After concluding the experiment, I learned that the products reaction can be created in precise amounts when the masses of the products can be measured to exact standards. Further, I learned more about the molarity of aqueous solutions, and how that quantity, along with the volume of the solution, can be manipulated to find the exact number of moles in a given volume. In this case, experimenters were given aqueous solutions of NaOH and CaCl2 in known molarities and then had them react with one another to yield a precipitate of Ca(OH)2. The precipitate was filtered out of the remaining aqueous solution of stoichiometry. In our case, all four tests yielded more mass than should have occurred. Experimenters attribute this completely evaporated from the filtered precipitate, which would add excess mass. By dealing with such small quantities of reagents, any small inaccuracy in measurement creates a large difference in actual yield from theoretical yield.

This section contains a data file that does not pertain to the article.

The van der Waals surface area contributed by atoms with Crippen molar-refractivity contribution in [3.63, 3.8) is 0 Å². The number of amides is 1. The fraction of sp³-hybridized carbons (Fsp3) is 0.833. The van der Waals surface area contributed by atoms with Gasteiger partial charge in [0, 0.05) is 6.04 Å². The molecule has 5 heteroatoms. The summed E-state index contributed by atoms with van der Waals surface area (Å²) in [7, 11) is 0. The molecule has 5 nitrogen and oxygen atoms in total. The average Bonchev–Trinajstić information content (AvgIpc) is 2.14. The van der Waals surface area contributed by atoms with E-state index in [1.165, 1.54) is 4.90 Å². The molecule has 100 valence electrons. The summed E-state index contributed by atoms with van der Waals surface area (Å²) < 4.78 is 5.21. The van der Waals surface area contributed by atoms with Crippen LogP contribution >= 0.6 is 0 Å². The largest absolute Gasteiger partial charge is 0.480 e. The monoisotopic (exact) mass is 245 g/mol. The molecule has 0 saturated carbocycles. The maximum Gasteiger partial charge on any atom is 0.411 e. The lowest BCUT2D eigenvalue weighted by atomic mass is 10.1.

Through simple molar calculations, using the coefficients in the balanced chemical equation( CaCl2(aq) + 2NaOH(aq) Ca(OH)2 + CaCl2), the limiting reagent could be determined from the volumes of reactants used. The number two to four tests turned out as expected, NaOH and CaCl2 respectively being the limiting reagents. In the second test, according to our calculations, the products should have completely reacted, leaving pure water after filtration. In the test, the addition of NaOH to the filtered solution yielded more precipitate, which should not have occurred if the filtrate was pure water. We hypothesize that either the products were not measured in exact quantities, or in the test the products did not completely react with one another, leaving some CaCl2 in solution.
In conclusion, by measuring reactants accurately, the products of a chemical reaction can be created to precise standards.